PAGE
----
The parents of a 13-year-old boy who killed himself after playing a computer
game for 36 hours are suing the game's licenced Chinese distributor for 100,000
yuan ($12,500), a Chinese newspaper reported on Thursday.
In 2004, Zhang Xiaoyi, from the northern Chinese city of Tianjin, jumped out
of a window of his family's 24th floor apartment after playing Warcraft at an
His parents said in a legal writ that China Cyber Port Co. Ltd.'s failure to
clearly warn of the inherent "dangers" of Warcraft -- a game produced by
American company Blizzard Entertainment -- was responsible for their son's
death, the Beijing Times reported.
"In America, Warcraft has a 'T' rating, where it's only suitable for children
over 13... but we weren't aware," the paper quoted the parents as saying.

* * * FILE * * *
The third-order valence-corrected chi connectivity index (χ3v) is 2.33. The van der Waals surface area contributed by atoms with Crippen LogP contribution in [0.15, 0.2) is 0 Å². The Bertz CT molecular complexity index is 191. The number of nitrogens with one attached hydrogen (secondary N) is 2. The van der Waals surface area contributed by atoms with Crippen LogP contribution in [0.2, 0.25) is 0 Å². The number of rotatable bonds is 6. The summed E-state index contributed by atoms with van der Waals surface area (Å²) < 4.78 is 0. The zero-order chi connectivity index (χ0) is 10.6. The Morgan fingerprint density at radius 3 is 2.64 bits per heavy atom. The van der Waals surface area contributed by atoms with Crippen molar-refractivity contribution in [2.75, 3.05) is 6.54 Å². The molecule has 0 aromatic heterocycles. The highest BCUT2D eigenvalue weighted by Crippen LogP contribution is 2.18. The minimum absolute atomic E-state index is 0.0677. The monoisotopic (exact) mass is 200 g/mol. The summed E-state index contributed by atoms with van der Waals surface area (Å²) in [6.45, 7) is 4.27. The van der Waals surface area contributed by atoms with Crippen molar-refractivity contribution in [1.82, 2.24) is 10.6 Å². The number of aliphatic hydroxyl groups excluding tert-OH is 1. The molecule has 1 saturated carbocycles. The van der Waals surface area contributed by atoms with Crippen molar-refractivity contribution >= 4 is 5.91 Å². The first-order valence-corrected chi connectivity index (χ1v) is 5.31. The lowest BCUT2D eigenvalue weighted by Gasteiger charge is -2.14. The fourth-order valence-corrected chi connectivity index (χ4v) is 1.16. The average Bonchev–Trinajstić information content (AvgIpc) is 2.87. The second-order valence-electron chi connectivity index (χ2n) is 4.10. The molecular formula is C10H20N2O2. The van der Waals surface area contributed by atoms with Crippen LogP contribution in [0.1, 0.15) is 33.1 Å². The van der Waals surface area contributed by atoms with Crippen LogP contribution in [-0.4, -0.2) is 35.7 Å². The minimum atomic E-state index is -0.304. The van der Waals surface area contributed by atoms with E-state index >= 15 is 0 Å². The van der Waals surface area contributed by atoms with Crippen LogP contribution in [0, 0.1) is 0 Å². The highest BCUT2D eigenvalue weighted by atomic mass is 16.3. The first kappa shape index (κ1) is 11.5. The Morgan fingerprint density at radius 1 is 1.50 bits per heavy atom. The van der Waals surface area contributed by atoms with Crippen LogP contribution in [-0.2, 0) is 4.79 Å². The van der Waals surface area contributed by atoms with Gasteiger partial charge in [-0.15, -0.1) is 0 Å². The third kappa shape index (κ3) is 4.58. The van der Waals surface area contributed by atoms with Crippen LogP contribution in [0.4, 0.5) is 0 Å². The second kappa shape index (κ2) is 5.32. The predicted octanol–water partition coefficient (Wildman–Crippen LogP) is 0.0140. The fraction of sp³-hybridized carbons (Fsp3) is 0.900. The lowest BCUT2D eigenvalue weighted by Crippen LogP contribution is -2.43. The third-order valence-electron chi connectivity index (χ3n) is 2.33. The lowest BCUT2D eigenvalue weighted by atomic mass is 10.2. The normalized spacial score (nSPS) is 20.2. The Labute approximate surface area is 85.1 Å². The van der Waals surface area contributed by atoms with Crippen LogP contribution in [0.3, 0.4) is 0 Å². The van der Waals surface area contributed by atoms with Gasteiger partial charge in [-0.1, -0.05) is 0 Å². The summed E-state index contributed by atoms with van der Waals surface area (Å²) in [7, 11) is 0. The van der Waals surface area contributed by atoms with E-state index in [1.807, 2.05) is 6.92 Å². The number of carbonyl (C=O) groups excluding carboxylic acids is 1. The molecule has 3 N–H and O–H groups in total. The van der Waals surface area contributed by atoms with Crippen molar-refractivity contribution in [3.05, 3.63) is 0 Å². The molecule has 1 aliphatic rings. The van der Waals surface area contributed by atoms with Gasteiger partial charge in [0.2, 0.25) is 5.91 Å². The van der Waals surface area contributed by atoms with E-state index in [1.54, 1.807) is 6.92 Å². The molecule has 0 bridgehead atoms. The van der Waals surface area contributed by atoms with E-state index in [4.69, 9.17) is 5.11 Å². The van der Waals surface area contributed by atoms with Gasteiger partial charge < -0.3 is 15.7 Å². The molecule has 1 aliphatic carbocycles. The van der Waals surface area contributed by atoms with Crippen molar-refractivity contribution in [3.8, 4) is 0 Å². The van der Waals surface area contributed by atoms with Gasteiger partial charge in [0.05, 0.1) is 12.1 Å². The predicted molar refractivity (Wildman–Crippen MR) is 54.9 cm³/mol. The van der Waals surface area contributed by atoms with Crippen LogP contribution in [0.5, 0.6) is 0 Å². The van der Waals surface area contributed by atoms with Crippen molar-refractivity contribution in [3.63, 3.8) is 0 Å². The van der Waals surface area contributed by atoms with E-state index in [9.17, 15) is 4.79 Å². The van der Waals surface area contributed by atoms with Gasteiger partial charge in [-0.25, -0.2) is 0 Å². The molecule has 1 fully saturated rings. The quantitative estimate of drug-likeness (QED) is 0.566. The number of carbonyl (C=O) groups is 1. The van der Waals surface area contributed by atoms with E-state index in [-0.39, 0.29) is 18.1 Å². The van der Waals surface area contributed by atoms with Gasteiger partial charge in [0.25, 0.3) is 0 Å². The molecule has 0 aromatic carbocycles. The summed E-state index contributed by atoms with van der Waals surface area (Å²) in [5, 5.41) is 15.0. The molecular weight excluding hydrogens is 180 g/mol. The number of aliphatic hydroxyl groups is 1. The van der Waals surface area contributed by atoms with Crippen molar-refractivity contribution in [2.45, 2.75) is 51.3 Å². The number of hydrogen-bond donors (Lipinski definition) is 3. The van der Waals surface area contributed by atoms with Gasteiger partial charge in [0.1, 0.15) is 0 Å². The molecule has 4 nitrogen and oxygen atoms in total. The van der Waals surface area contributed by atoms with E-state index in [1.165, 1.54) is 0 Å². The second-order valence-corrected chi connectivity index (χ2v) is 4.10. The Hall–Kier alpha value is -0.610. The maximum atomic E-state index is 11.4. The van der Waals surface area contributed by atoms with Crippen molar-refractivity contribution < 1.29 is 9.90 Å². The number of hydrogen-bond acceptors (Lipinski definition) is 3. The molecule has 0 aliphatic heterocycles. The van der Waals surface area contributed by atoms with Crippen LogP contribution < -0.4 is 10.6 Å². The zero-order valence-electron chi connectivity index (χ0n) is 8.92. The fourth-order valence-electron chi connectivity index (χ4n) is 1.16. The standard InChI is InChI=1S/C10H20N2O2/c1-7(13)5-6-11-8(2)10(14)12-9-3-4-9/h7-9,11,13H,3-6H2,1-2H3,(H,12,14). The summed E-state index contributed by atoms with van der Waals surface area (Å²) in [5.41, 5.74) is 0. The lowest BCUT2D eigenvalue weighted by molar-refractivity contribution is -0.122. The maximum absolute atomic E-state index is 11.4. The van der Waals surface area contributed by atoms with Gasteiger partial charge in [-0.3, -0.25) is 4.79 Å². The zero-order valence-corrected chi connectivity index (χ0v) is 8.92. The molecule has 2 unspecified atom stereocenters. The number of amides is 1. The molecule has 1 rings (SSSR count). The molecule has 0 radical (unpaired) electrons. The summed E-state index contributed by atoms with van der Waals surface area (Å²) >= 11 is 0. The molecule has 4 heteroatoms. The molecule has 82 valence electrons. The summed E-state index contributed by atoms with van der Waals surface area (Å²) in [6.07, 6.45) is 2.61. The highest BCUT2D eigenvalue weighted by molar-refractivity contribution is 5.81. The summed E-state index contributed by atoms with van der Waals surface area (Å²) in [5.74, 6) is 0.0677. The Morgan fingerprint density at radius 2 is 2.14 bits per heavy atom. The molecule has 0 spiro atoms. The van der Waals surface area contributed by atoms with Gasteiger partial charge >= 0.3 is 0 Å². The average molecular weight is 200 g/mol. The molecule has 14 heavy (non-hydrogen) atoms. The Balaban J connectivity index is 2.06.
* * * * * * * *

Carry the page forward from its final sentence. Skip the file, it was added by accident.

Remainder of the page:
The parents said that China Cyber Port clearly knew that the "violent" and
"bloody" content of Warcraft was unsuitable for minors.
They should have warned people about the risks of addiction and "taken
measures to prevent players' from over-indulging themselves", they said.
Apart from seeking damages, the parents demanded that packaging and materials
for all Warcraft games distributed in China refer to the game's "level of
violence" and have clear, written health warnings.
"This is a public interest case," said Zhang Chunliang, an online addiction
activist, in support of the parents.
"We are appealing to the country to build a healthy and complete game
Computer and online gaming has exploded in China in recent years, with an
estimated 13.8 million people taking part.
Amid growing concern that more and more young people are becoming hooked,
China has issued a raft of regulations aimed at curbing excessive game playing
at internet cafes and heavily fining owners that admit minors.